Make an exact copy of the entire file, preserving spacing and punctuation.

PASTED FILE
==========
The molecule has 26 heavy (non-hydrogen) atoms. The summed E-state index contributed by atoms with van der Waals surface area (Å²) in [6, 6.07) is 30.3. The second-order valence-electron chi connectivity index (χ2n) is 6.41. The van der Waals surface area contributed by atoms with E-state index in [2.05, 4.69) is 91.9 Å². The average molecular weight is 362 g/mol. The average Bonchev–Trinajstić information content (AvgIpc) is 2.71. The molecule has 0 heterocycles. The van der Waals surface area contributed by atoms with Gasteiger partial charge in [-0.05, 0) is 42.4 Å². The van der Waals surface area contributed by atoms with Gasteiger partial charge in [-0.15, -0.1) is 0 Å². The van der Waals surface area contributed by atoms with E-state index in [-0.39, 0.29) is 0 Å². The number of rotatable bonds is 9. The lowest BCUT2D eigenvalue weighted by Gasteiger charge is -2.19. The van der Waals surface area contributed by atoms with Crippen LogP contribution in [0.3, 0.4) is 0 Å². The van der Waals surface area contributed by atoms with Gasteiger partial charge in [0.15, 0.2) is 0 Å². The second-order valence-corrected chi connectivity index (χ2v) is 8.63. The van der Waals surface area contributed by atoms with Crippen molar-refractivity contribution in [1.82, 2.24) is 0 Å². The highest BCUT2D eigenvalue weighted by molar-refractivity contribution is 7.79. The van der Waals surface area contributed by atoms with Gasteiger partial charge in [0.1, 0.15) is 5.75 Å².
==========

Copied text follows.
The molecule has 26 heavy (non-hydrogen) atoms. The summed E-state index contributed by atoms with van der Waals surface area (Å²) in [6, 6.07) is 30.3. The second-order valence-electron chi connectivity index (χ2n) is 6.41. The van der Waals surface area contributed by atoms with E-state index in [2.05, 4.69) is 91.9 Å². The average molecular weight is 362 g/mol. The average Bonchev–Trinajstić information content (AvgIpc) is 2.71. The molecule has 0 heterocycles. The van der Waals surface area contributed by atoms with Gasteiger partial charge in [-0.05, 0) is 42.4 Å². The van der Waals surface area contributed by atoms with Gasteiger partial charge in [-0.15, -0.1) is 0 Å². The van der Waals surface area contributed by atoms with E-state index in [-0.39, 0.29) is 0 Å². The number of rotatable bonds is 9. The lowest BCUT2D eigenvalue weighted by Gasteiger charge is -2.19. The van der Waals surface area contributed by atoms with Crippen LogP contribution in [0.3, 0.4) is 0 Å². The van der Waals surface area contributed by atoms with Gasteiger partial charge in [0.15, 0.2) is 0 Å². The second-order valence-corrected chi connectivity index (χ2v) is 8.63. The van der Waals surface area contributed by atoms with Crippen molar-refractivity contribution in [1.82, 2.24) is 0 Å². The highest BCUT2D eigenvalue weighted by molar-refractivity contribution is 7.79. The van der Waals surface area contributed by atoms with Gasteiger partial charge in [0.1, 0.15) is 5.75 Å².